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12:25 PM | **Flash flooding to become an increasing concern with more significant rainfall on the way**

Paul Dorian

The grounds are already well saturated in the DC-to-Philly-to-NYC corridor after recent soaking rains and there is more significant rainfall on the way.  As a result, localized flash flooding will become an increasing concern over the next few days as we’ll continue to get hit by rounds of showers and thunderstorms. In fact, many spots in the I-95 corridor may receive 3-5 inches of rain between this afternoon and Saturday night and this is on top of all of the recent rainfall.  

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11:45 AM | **Severe weather threat late today/early tonight from DC-to-Philly-to-NYC…"training" of thunderstorms could result in localized flash flooding...very wet pattern continues into next week**

Paul Dorian

Severe thunderstorms capable of producing damaging wind gusts, hail, frequent lightning and even a few tornadoes are likely late today/early tonight in parts of the Mid-Atlantic region and Northeast US.  In addition to these particular weather threats, there are signs that “training” of thunderstorms may take place in some sections later tonight where multiple storms track over the same areas potentially leading to excessive rainfall amounts and localized significant flash flooding issues. Yesterday’s severe weather outbreak was focused in areas to the south of the PA/MD border, but today’s threat should be highest from eastern Pennsylvania to southern New England.  This overall very wet weather pattern looks like it will continue right into next week for much of the eastern third of the nation.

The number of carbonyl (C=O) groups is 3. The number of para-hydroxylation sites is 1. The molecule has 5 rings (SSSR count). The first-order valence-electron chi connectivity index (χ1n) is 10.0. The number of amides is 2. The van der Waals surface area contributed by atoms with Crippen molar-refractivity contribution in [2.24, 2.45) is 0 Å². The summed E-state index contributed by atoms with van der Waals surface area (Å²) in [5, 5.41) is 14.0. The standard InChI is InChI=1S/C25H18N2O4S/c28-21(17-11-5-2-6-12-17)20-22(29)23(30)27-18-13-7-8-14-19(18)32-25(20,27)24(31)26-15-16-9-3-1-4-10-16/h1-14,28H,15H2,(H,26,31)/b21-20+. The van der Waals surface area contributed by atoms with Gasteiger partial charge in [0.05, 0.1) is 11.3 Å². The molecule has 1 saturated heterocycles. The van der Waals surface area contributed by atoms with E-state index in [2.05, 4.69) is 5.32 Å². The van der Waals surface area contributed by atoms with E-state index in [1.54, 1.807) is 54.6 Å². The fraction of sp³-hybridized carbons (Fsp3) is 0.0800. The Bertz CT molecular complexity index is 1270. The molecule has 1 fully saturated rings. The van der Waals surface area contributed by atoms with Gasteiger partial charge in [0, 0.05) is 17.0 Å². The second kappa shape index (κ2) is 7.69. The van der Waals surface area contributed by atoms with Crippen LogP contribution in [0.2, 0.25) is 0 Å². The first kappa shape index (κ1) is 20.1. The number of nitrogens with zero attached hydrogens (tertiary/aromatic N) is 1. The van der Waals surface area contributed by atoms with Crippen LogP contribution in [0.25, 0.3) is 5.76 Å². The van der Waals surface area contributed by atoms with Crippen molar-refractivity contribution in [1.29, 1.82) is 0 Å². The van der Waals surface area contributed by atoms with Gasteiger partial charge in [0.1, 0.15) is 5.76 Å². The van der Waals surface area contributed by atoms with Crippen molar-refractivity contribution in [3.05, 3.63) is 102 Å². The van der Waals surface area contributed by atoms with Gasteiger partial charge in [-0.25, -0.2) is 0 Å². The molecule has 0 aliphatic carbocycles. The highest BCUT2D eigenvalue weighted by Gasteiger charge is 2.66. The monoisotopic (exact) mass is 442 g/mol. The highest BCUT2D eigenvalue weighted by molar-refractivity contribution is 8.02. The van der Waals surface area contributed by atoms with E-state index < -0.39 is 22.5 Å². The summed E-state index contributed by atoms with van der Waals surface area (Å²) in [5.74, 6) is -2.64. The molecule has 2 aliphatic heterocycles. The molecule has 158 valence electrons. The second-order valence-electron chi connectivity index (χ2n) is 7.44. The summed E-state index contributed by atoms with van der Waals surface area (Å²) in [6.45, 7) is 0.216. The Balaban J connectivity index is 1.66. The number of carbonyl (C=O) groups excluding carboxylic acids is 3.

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12:20 PM | *Very wet pattern setting up for the next week with multiple rounds of showers and thunderstorms…storms late today/early tonight and again late tomorrow can be on the strong-to-severe side*

Paul Dorian

There will not be a drought anytime soon in the Mid-Atlantic region or even in much of the eastern third of the nation as a very wet pattern is unfolding for the next week or so that will likely result in excessive amounts of rainfall.  There will be multiple rounds of showers and thunderstorms during the next several days and some of the storms that occur can be on the strong-to-severe side.  In fact, there is a threat late today/early tonight for strong-to-severe thunderstorm activity in the DC-to-Philly corridor and then another threat exists for late tomorrow. The main weather threat from today's expected thunderstorm activity will be damaging wind gusts; especially, in areas south of the PA/MD border.  The frontal system that is contributing to a lot of the instability in this overall weather pattern will remain in close proximity through the upcoming weekend and into the early part of next week and, to add fuel to the fire, tropical moisture from the Southeast US will get involved.